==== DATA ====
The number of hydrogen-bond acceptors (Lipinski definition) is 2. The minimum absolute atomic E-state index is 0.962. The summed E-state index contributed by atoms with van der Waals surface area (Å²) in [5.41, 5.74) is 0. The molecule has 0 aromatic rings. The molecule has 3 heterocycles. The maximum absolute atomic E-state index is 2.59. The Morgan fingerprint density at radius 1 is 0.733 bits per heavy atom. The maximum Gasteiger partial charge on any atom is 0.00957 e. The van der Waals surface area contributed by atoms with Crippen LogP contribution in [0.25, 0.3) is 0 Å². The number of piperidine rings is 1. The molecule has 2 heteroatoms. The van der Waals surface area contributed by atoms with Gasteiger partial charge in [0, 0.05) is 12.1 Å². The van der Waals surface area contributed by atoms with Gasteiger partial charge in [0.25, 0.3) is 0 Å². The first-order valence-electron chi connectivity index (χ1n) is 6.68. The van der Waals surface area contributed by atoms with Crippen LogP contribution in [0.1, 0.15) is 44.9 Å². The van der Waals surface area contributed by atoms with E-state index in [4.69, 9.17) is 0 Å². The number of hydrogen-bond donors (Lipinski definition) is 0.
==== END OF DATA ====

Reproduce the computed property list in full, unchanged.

The number of hydrogen-bond acceptors (Lipinski definition) is 2. The minimum absolute atomic E-state index is 0.962. The summed E-state index contributed by atoms with van der Waals surface area (Å²) in [5.41, 5.74) is 0. The molecule has 0 aromatic rings. The molecule has 3 heterocycles. The maximum absolute atomic E-state index is 2.59. The Morgan fingerprint density at radius 1 is 0.733 bits per heavy atom. The maximum Gasteiger partial charge on any atom is 0.00957 e. The van der Waals surface area contributed by atoms with Crippen LogP contribution in [0.25, 0.3) is 0 Å². The number of piperidine rings is 1. The molecule has 2 heteroatoms. The van der Waals surface area contributed by atoms with Gasteiger partial charge in [0, 0.05) is 12.1 Å². The van der Waals surface area contributed by atoms with Gasteiger partial charge in [0.25, 0.3) is 0 Å². The first-order valence-electron chi connectivity index (χ1n) is 6.68. The van der Waals surface area contributed by atoms with Crippen LogP contribution in [0.1, 0.15) is 44.9 Å². The van der Waals surface area contributed by atoms with E-state index in [4.69, 9.17) is 0 Å². The number of hydrogen-bond donors (Lipinski definition) is 0.